World News

Cuba facing UK court battle over unpaid government debt

LONDON (Reuters) - Cuba is facing a court battle in London over its unpaid government debt after one of the communist-run country’s creditors filed a formal claim at Britain’s High Court.

CRF I Ltd, an investor in defaulted Cuban sovereign debt since 2009, said it had filed the case in London after Havana refused a debt relief offer made by CRF and some other bond holders back in 2018.

Further contacts since then, including at the start of this year, have also failed, CRF said. Cuba’s government will now have two weeks to respond.

“CRF is an important holder of Cuban commercial debt and seeks a fair and equitable outcome for both Cuba and its commercial creditors and will endeavour to work constructively with Cuba towards that end,” CRF Chairman David Charters said.

“However, the board of CRF have made clear that the legal process now underway will not be halted unless there is a satisfactory prior negotiated settlement with the Cuban government.”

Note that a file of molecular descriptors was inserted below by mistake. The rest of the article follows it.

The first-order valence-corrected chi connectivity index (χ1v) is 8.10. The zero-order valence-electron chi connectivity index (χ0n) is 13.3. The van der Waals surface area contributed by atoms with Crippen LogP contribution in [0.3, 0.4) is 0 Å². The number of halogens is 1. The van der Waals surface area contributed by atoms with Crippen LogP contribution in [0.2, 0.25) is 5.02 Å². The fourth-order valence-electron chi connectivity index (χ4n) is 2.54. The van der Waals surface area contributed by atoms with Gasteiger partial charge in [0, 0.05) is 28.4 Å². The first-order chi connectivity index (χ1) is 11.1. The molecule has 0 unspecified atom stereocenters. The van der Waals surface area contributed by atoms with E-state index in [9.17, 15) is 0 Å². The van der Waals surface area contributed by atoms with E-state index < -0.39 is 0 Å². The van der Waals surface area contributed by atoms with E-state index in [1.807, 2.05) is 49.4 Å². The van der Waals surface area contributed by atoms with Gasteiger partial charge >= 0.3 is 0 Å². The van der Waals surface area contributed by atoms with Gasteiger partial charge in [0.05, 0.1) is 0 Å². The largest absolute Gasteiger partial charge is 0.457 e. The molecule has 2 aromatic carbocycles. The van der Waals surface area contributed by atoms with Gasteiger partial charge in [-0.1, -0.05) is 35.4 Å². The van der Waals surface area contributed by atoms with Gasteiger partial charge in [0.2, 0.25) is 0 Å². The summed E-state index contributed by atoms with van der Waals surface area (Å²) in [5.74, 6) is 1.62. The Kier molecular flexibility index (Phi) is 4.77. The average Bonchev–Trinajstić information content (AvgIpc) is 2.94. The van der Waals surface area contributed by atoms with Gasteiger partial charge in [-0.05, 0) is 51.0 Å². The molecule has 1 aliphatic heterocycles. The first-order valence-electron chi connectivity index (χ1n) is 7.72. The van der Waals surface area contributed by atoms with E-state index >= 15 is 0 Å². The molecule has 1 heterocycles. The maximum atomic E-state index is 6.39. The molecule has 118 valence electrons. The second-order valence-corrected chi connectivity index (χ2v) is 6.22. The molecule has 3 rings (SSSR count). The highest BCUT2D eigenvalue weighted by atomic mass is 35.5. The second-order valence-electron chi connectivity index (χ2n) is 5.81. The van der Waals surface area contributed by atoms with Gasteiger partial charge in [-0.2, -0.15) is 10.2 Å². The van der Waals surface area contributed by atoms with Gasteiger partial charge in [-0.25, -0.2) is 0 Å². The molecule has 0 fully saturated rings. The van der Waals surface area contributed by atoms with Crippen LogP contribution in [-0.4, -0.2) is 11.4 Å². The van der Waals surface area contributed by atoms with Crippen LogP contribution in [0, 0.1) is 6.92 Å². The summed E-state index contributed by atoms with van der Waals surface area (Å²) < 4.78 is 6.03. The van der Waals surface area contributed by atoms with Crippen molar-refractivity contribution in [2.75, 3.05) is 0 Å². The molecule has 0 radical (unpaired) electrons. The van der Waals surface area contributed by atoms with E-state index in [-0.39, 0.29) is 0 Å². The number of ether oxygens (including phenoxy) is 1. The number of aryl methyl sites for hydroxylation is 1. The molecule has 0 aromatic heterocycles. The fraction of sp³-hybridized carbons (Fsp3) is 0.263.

The communist-run island has seen its finances deteriorate in recent years following the deepening of Venezuela’s economic crisis, lower revenue from commodities and restrictions put in place by the U.S. administration under President Donald Trump.

In 2015, Havana reached a deal with members of the ‘Paris Club’ of creditor nations that saw roughly three-quarters of that debt written off. But having not dealt with its commercial creditors in the so-called ‘London Club’ the country remains shut out of international capital markets.

CRF has taken the decision to head to the UK High Court separately from the creditor group that made the 2018 offer, though it remains part of that group.

That creditor group represents a face value of $1.4 billion of Cuba’s debt it has said, though it is likely to be much more if interest and penalty payments were included.

Rodrigo Olivares-Caminal, the coordinator of the creditor group and a law professor at London’s Queen Mary University added CRF’s move was an “individual action”.

Reporting by Marc Jones; Editing by Alex Richardson